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Matt Winkler
Matt Winkler
Articles (145) 

Gilead's Second CAR-T Treatment Suffers the Same Issues as Yescarta

Approval of a second CAR-T cancer treatment faces the same setbacks holding back Yescarta sales

December 17, 2019 | About:

Things are moving forward in the CAR-T space with Gilead Sciences (NASDAQ:GILD) filing for FDA approval of its second CAR-T cell therapy, KTE-X19. While this is good news for cancer patients, who could gain access to a new life-saving therapy, it may not reward Gilead shareholders much in the long run. That’s because it is becoming increasingly evident that first generation CAR-T treatments like Yescarta and KTE-X19 may never generate the sales to justify their valuations.

Gilead acquired Yescarta in late 2017 when it bought Kite Pharma for $11.9 billion. Since the beginning of 2018, total sales have been about $600 million, or about 5% of the price of the takeover so far. Eventually the investment should be recouped, but long term profitability may be difficult to achieve here.

There are three main reasons for this: price, manufacturing and safety. Yescarta retails for $373,000, but it is the way that patients are reimbursed that is generating problems for sales. Addressed in Gilead’s last annual report, the Centers for Medicare and Medicaid Services (CMS) typically reimburse half the cost, which in some cases is insufficient to reimburse hospitals for the cost of caring for Yescarta patients. The situation is making some hospitals unwilling to offer the therapy and some doctors reluctant to recommend it, since in many cases it is a money-loser for the administering hospital. The current payment structure will be in place until September 2020 according to Gilead, so this is likely to remain a major issue going forward for KTE-X19 as well.

Manufacturing is another deterrent to sales that KTE-X19 will also encounter. For autologous treatments like these, manufacturing takes weeks and the process is dependent on third party apheresis centers that produce the T-cell material. Not that the manufacturing process is faulty, but the logistical difficulties in relying on and certifying third parties and the cost in getting it done eats into the profits that Gilead sees from sales.

Safety is probably the biggest factor in suppressing demand for CAR-T treatments like Yescarta, and not necessarily because patients are unwilling to risk trying it. After all, most of these patients are desperate and often have no other choice. The problem is that the safety issues behind CAR-T severely restrict its market by relegating it to a last-line treatment. Only once patients have no other choice can they even consider trying Yescarta. The FDA Risk Evaluation and Mitigation Strategy (REMS) requirements further restrict the venues that offer Yescarta and make it even harder to access.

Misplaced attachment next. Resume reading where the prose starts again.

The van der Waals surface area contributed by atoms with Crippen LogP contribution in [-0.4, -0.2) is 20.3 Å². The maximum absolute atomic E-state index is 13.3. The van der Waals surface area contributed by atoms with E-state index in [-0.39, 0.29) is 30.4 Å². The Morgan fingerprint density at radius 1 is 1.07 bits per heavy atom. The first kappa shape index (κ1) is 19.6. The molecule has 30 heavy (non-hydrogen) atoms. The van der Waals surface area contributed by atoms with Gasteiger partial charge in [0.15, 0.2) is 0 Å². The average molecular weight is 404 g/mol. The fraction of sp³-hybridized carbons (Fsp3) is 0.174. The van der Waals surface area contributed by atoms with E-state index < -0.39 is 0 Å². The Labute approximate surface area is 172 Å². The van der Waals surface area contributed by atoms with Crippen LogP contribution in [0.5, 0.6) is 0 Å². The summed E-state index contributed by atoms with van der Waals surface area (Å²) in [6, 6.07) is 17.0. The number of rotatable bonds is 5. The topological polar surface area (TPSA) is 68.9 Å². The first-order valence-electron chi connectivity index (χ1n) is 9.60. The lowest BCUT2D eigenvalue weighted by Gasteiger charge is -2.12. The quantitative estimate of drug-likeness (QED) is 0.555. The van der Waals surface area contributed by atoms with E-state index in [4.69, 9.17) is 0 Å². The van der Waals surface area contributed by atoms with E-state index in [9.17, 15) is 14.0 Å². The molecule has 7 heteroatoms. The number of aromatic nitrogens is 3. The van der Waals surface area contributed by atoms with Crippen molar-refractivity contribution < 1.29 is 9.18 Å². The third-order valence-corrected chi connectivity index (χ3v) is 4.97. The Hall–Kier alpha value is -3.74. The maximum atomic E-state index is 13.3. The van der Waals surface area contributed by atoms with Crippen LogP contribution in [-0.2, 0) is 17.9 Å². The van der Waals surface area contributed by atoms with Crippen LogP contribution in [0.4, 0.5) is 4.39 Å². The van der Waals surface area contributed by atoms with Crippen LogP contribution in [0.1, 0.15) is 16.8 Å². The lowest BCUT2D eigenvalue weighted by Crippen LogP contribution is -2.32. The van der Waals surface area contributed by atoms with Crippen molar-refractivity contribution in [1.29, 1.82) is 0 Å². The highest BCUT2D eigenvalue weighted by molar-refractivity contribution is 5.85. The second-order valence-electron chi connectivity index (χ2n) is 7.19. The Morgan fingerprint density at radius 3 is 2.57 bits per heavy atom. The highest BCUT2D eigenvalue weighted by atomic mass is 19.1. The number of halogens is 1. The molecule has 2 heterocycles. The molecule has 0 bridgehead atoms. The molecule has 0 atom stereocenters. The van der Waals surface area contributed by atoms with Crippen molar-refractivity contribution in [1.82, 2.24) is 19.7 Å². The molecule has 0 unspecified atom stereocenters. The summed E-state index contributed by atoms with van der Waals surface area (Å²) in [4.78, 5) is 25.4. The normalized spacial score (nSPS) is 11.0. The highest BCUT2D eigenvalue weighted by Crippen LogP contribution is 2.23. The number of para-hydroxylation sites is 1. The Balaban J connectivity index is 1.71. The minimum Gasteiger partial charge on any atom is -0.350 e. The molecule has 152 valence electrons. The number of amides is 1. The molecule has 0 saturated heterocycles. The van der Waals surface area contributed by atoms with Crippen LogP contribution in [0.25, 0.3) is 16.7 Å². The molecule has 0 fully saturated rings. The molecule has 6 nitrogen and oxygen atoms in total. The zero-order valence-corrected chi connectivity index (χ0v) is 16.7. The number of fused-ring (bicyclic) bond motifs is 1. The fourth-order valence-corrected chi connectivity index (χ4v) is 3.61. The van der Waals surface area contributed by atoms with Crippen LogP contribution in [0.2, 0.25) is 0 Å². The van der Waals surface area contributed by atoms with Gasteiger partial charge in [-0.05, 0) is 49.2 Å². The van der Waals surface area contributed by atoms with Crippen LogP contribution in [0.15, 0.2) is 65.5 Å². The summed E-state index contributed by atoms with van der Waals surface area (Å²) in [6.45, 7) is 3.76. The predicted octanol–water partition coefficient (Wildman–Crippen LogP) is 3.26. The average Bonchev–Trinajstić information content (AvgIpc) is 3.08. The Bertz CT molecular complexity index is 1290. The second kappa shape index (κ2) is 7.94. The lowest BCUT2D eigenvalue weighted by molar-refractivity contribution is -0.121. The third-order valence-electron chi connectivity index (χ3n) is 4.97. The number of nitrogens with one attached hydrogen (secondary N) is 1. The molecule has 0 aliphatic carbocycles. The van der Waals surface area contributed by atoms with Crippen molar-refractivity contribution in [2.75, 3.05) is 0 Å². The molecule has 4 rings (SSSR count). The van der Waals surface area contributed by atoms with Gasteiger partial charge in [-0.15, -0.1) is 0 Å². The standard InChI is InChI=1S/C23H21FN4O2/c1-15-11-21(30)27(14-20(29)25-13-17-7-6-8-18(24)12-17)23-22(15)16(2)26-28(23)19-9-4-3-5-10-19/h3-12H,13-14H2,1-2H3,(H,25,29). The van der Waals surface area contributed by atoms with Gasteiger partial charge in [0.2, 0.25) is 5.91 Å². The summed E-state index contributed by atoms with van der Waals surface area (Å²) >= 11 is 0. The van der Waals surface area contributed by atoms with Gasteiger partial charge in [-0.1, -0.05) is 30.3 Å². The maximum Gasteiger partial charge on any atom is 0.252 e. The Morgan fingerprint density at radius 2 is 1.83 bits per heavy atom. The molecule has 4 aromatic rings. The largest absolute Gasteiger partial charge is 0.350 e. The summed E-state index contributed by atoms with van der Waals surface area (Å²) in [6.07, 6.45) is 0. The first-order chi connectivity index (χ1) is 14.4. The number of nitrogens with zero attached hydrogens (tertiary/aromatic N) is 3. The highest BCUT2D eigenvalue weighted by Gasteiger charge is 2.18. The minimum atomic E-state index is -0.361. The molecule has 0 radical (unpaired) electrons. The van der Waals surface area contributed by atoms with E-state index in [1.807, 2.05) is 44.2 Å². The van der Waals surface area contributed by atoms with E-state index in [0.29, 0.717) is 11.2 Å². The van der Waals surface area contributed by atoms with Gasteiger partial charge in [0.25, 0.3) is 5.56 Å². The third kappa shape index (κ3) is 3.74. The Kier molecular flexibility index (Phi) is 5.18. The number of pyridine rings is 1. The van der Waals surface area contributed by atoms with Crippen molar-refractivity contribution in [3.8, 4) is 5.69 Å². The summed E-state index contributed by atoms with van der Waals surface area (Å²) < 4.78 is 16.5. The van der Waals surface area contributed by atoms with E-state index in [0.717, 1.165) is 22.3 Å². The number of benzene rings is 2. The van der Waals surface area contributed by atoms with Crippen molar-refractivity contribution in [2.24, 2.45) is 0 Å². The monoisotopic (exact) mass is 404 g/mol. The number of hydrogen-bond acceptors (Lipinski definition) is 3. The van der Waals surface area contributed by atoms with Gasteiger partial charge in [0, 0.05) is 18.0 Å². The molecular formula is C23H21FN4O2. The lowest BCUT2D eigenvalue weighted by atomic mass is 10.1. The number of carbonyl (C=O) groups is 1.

Any one of these factors could be overcome, but the trifecta will continue to hurt sales. These issues will also plague KTE-X19. This isn’t stopping analysts from projecting blockbuster numbers for these drugs, up to $2.8B by 2022 according to the highest estimates, but what these optimistic projections may be failing to take into account is that the next generation of CAR-T may overcome these limitations, further displacing Yescarta and its potential future market peers like KTE-X19.

Recall that the very first cell-based cancer immunotherapy, Dendreon’s Provenge for prostate cancer, ended up failing in the market and being rolled into Valeant, which itself ended up failing as well. Both Yescarta and KTE-X19 have much better efficacy data than Provenge ever did, but what will happen to sales when a CAR-T treatment hits the market that can overcome cost, manufacturing and safety issues?

This isn’t a far-off prospect. CAR-T candidate UCART 19 from Cellectis (NASDAQ:CLLS) may do just that. UCART is a different kind of CAR-T treatment that is off-the-shelf and requires no individualized manufacturing process. Instead of expanding a patient’s cells, these off-the-shelf CAR-T cells are genetically modified to only express the antigens on the cancer target, erasing all the others so they aren’t registered as foreign cells by the immune system. Second, UCART has an off switch built in, in case of severe cytokine release syndrome. If symptoms become life-threatening, doctors can administer a kill switch to shut off the cells. These enhancements address cost, manufacturing and safety all at once.

True, it could be years before something like UCART is approved, but the advantages are clear and eventually either UCART or something like it should reach markets and start to take market share away from Yescarta and other first generation CAR-T treatments that are more expensive and difficult to manufacture. Until then, CAR-T sales will continue to trend higher, but probably not fast enough to reach consistent blockbuster levels before better options become available.

Disclosure: No positions

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